Joe Biden is, by all accounts, seriously considering a presidential run. This is great news—for Democrats, for Republicans, for people who couldn’t care less about politics, and, above all, for America. Biden may be a walking punchline of a politician with a propensity to literally say whatever pops into his head at a given moment, but that doesn’t make the case for his candidacy any less real.
Will Joe Biden run for president? He’s expected to announce his decision later this month, after a family vacation, but the political class is already excited at the prospect. I’d enjoy a third Biden presidential bid—he’s far more watchable than Hillary Clinton—and I doubt I’m alone. He’s a great political actor, a ham. Imagine him winning the nomination and debating Republican frontrunner Donald Trump. The dueling hair would make it a spectacular encounter.
As he deliberates, though, Biden must be worrying about recent history. The last three presidential cycles all had contestants who announced their candidacy in the summer prior to the Iowa caucus. And all three failed. Biden would be in a similar situation.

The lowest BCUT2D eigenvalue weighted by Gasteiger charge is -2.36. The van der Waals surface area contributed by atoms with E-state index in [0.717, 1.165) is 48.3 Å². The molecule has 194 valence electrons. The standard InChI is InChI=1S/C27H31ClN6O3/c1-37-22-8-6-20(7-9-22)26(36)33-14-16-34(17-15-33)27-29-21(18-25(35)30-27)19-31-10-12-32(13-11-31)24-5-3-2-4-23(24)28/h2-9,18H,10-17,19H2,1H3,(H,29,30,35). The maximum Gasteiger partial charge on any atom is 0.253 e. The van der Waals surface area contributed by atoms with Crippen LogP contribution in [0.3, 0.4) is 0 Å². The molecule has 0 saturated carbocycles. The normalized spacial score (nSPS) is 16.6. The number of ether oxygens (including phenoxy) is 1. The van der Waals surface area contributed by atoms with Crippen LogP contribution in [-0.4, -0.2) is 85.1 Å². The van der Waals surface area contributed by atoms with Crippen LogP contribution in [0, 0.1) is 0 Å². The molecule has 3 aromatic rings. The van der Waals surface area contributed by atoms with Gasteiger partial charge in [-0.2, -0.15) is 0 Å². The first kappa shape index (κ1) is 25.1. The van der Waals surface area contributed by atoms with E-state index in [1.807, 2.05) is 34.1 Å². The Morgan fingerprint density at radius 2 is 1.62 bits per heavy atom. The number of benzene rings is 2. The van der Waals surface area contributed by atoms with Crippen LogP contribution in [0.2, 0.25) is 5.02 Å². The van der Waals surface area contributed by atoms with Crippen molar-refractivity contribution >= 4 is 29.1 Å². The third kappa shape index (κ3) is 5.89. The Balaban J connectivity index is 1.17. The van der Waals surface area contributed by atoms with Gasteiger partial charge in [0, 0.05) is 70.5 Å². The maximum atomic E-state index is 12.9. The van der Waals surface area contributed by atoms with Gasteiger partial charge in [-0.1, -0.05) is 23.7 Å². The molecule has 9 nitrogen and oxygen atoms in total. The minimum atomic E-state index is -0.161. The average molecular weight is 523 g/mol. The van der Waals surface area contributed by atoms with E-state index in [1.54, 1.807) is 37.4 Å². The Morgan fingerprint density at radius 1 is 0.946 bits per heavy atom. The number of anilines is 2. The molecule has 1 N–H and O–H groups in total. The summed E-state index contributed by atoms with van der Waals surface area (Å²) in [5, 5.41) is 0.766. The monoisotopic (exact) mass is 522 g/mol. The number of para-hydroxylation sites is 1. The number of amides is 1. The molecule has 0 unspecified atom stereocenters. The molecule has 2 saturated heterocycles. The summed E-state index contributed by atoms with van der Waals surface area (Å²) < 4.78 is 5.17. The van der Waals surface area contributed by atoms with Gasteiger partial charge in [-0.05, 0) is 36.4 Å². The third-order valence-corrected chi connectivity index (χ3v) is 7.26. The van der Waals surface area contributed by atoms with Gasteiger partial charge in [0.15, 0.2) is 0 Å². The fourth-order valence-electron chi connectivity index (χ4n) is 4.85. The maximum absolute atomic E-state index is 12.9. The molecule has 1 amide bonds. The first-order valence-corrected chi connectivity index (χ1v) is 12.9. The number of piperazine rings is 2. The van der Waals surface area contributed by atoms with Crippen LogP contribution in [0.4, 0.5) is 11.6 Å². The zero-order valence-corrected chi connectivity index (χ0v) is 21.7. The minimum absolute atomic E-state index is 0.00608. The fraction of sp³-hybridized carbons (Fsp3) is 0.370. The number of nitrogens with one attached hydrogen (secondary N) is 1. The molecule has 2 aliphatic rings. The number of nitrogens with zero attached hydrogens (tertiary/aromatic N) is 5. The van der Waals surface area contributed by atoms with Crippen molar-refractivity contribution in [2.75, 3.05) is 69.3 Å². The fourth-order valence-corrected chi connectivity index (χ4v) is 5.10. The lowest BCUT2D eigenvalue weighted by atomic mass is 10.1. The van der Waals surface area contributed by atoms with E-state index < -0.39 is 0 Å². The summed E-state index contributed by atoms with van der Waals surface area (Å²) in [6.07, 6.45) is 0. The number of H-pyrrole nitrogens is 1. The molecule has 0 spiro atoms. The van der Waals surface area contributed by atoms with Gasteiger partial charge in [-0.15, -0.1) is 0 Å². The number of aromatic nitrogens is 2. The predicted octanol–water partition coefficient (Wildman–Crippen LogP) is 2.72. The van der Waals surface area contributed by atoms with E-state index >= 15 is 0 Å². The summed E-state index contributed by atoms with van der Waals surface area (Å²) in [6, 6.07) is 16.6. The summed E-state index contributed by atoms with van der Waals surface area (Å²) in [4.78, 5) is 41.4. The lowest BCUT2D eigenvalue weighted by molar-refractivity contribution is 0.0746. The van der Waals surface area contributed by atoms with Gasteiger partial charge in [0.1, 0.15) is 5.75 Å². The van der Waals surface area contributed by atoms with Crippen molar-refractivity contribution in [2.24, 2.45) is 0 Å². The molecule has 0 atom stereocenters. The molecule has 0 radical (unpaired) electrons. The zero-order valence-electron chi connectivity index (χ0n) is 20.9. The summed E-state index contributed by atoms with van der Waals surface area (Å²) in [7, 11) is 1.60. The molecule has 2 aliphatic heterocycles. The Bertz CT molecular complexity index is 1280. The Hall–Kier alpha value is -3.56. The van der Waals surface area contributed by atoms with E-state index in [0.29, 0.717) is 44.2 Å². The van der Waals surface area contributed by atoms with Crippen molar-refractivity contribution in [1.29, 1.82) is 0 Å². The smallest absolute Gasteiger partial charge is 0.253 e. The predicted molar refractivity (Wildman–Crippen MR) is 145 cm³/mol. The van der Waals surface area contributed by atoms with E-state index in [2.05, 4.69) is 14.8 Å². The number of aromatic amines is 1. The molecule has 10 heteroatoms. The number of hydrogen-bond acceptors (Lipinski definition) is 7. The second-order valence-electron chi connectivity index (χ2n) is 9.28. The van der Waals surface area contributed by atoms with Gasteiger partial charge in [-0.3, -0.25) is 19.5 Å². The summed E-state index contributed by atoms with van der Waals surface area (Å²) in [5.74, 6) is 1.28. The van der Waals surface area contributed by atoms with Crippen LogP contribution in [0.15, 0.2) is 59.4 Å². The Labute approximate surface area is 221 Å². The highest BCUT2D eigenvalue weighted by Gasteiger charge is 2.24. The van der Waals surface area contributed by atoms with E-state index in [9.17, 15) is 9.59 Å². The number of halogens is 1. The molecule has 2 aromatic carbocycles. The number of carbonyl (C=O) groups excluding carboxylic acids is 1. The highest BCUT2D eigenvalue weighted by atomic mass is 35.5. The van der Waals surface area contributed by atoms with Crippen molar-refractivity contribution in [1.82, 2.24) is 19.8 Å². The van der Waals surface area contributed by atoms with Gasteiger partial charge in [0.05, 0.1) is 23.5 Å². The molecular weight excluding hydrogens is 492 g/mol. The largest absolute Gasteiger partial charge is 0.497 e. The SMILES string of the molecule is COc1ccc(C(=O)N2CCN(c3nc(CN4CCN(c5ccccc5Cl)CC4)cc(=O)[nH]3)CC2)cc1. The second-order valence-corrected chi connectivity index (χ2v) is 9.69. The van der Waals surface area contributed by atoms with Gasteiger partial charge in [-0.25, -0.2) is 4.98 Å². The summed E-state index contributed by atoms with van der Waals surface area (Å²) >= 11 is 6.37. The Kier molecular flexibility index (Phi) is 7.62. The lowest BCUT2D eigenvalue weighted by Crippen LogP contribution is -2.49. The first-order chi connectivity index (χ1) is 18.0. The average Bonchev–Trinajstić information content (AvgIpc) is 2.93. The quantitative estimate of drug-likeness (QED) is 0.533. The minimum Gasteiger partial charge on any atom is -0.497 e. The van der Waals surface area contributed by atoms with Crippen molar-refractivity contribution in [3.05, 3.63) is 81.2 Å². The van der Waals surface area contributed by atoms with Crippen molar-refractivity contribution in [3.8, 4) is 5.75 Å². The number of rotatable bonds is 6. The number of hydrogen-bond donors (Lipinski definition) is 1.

Hillary Clinton’s campaign has released its first television ads of the election cycle. The move is somewhat surprising, as most expected Hillary to wait several months before hitting the airwaves. The early ad buy suggest the campaign is worried about Hillary’s public image, which has suffered amid a torrent of scandals. A shockingly high number of voters don’t find her honest or trustworthy. Imagine that.
An investigation by the State Department’s Office of Inspector General has concluded that Huma Abedin, the longtime Hillary Clinton aide who currently serves as the vice chair of the former secretary of state’s presidential campaign, accepted nearly $10,000 in overpayments from the government agency.